Right-to-Repair Groups Unsatisfied With Apple’s Congress Probe Response

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Apple has given an answer to the US Congress regarding the antitrust probe which stemmed from user displeasure regarding their repair policies. However, Right-to-repair groups are yet to be sated by the tech giant’s response to their queries and concerns. Sentiments even ranged from “dodging the questions” themselves to downright “false information.”

One of the most vocal among the right-to-repair groups is a company called iFixit which specializes in DIY electronic repairs. According to them, Apple’s answers regarding the definition of “repair” among other related user concerns are simply not enough. It’s worth noting that Apple responded to the series of inquiries sent by the US House Judiciary Committee regarding the probe.

Right-to-Repair Groups

Many of these questions also encompassed Apple’s App Store policies, data collection in Safari, as well as hardware repair programs. Regarding the hardware repair programs, Apple stated that it doesn’t refuse to repair gadgets that might have been tampered or fixed by unauthorized technicians beforehand.

As mentioned before, such a response wasn’t good enough for some right-to-repair groups. Now, another member of the said loose group, specifically US Public Interest Research Group’s (PIRG) right-to-repair wing, has also chimed in on the matter.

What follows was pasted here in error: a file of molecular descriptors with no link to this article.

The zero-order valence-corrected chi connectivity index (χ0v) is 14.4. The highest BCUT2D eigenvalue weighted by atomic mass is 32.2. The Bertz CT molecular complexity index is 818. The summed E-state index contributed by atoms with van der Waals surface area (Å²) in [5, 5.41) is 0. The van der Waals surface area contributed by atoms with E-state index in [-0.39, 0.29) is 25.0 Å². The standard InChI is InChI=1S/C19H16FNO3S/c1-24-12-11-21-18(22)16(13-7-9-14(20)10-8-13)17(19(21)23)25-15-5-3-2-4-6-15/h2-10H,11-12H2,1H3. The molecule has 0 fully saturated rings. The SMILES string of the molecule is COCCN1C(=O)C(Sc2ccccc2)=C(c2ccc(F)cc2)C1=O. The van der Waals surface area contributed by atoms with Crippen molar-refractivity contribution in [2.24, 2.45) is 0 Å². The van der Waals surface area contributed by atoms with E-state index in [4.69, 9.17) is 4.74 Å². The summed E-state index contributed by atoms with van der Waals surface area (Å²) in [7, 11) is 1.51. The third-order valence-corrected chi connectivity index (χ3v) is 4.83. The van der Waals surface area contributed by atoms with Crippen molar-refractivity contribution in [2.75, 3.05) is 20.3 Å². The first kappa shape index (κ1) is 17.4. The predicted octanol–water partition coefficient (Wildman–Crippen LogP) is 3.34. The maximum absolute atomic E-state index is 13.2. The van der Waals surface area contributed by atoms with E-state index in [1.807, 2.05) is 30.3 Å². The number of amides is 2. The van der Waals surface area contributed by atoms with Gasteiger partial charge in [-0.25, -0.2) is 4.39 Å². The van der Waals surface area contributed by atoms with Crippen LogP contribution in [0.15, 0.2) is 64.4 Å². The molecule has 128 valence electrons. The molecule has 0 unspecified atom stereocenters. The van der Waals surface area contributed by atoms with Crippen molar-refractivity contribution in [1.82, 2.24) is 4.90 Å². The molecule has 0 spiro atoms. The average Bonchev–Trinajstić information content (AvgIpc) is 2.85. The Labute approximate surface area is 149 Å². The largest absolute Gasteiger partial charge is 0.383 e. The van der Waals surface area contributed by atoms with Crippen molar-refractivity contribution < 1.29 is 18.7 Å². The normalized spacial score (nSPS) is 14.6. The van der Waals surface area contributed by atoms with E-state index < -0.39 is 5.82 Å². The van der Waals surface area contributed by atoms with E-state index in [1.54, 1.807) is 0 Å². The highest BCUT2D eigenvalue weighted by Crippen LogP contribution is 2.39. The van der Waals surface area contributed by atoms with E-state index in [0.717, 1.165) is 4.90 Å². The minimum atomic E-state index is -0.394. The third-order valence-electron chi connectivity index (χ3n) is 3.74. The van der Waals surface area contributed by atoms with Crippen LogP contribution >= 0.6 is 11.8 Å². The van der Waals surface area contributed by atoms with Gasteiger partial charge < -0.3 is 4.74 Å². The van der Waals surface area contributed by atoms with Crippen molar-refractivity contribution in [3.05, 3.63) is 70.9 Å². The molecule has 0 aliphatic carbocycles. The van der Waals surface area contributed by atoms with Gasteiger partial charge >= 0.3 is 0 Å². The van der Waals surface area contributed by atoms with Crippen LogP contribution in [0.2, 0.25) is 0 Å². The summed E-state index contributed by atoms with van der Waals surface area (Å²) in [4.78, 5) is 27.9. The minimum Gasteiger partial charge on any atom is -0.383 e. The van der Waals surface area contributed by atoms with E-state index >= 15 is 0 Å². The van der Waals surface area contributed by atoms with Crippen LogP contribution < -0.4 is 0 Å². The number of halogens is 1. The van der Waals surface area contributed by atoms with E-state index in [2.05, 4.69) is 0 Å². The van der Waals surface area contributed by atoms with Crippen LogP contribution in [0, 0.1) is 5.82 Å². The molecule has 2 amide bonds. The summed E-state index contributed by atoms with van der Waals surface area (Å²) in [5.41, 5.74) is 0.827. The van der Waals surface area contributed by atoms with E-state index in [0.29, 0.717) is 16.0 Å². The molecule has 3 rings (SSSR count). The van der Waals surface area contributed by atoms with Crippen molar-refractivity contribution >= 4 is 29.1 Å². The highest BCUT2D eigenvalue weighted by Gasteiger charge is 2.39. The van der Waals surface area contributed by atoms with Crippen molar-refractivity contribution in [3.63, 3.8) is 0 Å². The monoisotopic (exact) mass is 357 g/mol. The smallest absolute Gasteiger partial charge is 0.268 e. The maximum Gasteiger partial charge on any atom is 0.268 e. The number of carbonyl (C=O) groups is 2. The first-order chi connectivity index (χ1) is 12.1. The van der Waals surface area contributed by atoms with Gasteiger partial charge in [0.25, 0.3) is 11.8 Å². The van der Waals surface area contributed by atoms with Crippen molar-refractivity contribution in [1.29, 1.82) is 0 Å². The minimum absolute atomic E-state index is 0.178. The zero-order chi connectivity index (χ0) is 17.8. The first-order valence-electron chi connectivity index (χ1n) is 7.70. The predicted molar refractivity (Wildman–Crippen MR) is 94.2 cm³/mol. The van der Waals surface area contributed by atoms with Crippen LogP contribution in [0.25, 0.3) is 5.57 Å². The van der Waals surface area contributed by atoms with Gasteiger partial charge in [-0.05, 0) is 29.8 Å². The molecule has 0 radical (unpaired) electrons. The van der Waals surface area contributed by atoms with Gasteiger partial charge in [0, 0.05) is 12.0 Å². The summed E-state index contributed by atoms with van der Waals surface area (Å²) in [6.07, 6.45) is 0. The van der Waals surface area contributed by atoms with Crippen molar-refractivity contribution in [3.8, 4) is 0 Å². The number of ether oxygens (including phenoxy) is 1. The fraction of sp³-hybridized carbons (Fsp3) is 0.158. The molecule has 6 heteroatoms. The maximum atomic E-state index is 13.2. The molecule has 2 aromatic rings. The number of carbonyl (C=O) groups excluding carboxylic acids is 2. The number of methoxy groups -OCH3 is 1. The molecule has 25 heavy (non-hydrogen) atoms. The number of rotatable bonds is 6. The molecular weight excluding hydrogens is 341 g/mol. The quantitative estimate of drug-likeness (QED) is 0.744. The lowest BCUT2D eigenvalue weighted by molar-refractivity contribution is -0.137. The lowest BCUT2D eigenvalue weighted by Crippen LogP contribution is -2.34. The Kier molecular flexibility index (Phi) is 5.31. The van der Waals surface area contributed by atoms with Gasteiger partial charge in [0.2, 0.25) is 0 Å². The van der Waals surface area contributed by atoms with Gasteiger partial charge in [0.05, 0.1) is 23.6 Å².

Right-to-Repair Groups

“The fact is that Apple, and many other manufacturers, take all manner of actions that restrict repair, which result in higher costs for consumers and a faster rate of obsolescence,” says Nathan Proctor of PIRG’s Right to Repair Campaign. He also claims that Apple is basically refusing right-to-repair when the company offers a product replacement instead of a repair as that effective counts as a refusal.

At the time of writing, Apple has not yet responded to these counter-queries and the debate rages on as the right-to-repair groups continue lobbying for Congress to take a closer look at Apple’s hardware repair policies.

RELATED: Can You Repair a MacBook Yourself?

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